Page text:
Saturday, November 10, 2007

UT method of teaching teachers is national model

UTeach program recruits math and science majors and gets them in classrooms early.

By Laura Heinauer
Monday, November 05, 2007

Not being all that far removed from grade school themselves, Stephanie Gorss, 19, and Taylor Bethke, 20, two students in a model University of Texas teacher training program, didn't have a tough time coming up with a list of ways to make first-period math at O. Henry Middle School fun.

Pass out dry erase boards to write on instead of paper.

Give lots of positive reinforcement, including heavy use of the word "awesome."

Make paper airplanes.

"I love math. I think it's fun," said Bethke, a math major. "And for me, what has made it even more enjoyable is sparking that interest in kids."

Such words are music to the ears of many who are concerned about the shortage of math and science teachers in the U.S. In the 10 years since the UTeach program began preparing secondary math and science teachers for the classroom, it is revolutionizing how many new math and science teachers will be taught.

"I think we've solved a couple of the problems that have plagued many attempts to prepare teachers for a long time," said Michael Marder, co-director of the UTeach program.

A 2005 report, called Rising above the Gathering Storm: Energizing and Employing America for a Brighter Economic Future, focuses on the need in the U.S. for scientists, engineers and other technically skilled workers to remain competitive in the global marketplace. It specifically mentions UTeach as a model program and recommends that colleges use teaching programs that produce math and science majors with teacher certification — a major departure from how most teachers graduate from college.

In the UTeach program, none of the students are education majors, but rather they major in another field, often in the College of Natural Sciences.

Early recruiting of top natural sciences majors is key. UTeach students have SAT scores that are above the average for the College of Natural Sciences and have higher grade-point averages.

The students are given early and continued field experience. Typical education majors wouldn't visit a classroom until the end of their college career; UTeach students are put in front of a class as freshmen.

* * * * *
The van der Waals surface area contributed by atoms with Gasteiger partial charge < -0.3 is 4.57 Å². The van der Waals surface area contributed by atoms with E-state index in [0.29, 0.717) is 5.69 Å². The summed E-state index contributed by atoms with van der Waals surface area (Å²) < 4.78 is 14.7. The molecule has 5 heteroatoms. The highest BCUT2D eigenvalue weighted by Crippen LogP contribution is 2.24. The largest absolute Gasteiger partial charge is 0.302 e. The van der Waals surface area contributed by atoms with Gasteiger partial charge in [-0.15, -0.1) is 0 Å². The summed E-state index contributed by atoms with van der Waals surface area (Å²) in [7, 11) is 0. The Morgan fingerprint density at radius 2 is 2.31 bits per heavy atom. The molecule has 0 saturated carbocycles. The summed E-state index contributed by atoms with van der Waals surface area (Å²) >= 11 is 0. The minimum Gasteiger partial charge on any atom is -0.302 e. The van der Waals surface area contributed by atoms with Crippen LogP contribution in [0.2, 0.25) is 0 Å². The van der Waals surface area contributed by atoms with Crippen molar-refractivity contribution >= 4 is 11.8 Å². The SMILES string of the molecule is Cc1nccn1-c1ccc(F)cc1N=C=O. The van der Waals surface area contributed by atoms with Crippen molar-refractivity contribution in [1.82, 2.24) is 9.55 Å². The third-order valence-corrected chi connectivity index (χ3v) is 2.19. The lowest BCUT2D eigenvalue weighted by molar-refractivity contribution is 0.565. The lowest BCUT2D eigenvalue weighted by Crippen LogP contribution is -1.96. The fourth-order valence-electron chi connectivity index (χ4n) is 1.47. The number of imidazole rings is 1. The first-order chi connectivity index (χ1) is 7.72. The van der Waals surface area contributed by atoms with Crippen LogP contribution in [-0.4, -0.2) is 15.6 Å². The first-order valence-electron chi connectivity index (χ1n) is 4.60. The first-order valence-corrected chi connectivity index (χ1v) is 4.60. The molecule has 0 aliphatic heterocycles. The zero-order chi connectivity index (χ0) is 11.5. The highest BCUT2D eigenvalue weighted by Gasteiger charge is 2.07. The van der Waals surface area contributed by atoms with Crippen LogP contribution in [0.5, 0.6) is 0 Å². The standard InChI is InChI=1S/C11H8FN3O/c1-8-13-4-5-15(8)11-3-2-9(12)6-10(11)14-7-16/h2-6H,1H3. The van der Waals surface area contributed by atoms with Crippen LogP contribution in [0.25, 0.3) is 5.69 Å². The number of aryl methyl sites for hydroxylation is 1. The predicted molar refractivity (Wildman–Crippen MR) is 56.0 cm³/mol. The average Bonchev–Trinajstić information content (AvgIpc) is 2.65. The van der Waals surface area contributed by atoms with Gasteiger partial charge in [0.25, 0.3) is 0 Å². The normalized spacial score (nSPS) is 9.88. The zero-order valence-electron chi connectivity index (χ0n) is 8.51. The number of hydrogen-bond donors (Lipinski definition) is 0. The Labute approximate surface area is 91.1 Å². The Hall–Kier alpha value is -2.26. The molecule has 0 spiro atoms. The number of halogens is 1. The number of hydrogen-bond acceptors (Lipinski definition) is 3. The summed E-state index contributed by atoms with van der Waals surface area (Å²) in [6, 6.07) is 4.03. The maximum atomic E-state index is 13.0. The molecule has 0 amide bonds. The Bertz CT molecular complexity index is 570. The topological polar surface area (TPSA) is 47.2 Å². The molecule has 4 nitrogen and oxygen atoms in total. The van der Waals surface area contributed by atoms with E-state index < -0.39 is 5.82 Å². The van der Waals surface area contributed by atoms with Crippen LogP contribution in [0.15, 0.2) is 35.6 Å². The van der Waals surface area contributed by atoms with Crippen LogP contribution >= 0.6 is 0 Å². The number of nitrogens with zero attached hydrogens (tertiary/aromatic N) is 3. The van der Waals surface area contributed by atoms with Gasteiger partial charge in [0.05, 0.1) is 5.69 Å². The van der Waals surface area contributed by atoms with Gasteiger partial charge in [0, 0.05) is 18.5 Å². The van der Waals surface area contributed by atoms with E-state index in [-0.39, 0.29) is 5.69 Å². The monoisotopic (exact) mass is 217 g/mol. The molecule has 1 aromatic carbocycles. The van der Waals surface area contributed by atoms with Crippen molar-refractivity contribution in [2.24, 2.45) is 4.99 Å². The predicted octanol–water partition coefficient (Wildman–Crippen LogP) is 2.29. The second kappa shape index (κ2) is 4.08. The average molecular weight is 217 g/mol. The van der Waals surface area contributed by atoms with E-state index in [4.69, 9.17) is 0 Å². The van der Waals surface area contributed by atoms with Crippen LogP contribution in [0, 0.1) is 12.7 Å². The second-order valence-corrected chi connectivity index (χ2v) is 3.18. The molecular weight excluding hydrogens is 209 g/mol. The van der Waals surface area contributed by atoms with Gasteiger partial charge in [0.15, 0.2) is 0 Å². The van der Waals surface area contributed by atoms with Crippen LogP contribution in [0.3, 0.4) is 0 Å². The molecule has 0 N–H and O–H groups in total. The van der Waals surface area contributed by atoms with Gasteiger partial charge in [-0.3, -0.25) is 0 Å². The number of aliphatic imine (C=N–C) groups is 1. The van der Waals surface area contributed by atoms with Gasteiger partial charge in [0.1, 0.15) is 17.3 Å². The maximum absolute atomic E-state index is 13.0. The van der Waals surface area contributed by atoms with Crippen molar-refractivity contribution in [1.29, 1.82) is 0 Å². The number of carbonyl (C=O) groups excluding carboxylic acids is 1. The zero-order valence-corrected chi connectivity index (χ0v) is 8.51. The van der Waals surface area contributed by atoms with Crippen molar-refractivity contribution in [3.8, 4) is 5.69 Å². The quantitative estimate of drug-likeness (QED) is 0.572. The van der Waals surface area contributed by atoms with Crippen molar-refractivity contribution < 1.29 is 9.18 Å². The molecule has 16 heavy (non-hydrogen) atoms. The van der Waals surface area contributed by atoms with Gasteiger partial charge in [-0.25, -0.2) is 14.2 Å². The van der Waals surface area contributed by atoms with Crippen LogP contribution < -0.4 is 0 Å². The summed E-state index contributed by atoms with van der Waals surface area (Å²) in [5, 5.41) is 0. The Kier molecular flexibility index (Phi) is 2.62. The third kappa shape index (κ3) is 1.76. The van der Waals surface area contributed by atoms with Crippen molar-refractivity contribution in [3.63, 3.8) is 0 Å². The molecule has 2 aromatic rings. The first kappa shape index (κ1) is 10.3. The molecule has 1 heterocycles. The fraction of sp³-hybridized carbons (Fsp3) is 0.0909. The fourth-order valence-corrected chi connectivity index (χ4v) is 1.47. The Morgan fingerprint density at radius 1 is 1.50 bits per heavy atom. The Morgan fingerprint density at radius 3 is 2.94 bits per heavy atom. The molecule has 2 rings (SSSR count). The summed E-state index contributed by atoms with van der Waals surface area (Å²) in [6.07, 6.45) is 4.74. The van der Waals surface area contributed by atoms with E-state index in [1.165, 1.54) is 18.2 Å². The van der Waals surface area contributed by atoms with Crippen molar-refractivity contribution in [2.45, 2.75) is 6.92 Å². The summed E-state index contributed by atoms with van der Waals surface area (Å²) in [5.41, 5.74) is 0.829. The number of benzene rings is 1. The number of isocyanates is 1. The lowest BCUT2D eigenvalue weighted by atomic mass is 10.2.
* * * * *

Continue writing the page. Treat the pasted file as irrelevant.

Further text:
"We've come up with a revolutionary idea. And that's that you shouldn't teach if you don't like kids," Marder said.

By comparison, the popular Teach for America program recruits students from all majors and asks participants to commit to two years. But UTeach students leave expecting teaching to be a long-term career.

Since UTeach's inception, the university has doubled the number of math and science teachers that it produces, Marder said.

UTeach teachers also appear to stay in the classroom longer, he said. According to information collected from graduates, about 70 percent of UTeach students are still in the classroom five years after they enter the profession, compared with about 50 percent of teachers nationally.

Because of those numbers, many education experts — particularly those concerned about the country's global competitiveness in math and science — have taken notice.

Already, UTeach-influenced programs have been put in place at Louisiana State University and in California.

And this month, more than 10 unspecified colleges and universities around the country will announce that they are replicating the UTeach program at their campuses, using part of a $125 million grant from Exxon Mobil Corp. They agreed to create programs that basically mirror the UT model.

"It's going to revolutionize things with regards to math and science teacher preparation at these universities," said Tracy LaQuey Parker, director of the UTeach Institute.

O. Henry Principal Peter Price said UTeach teachers stand out because of their deep disciplinary grounding. "They're math and science majors taking very advanced classes, so these students really know the content."

In Bethke and Gorss' class at O. Henry, a chorus of "yessss" and "sweeeet" arose from sixth-graders thrilled with having permission to make paper airplanes.

"Just like there are many ways to fold an airplane," Bethke said, "there are many ways to simplify a fraction."; 445-3694

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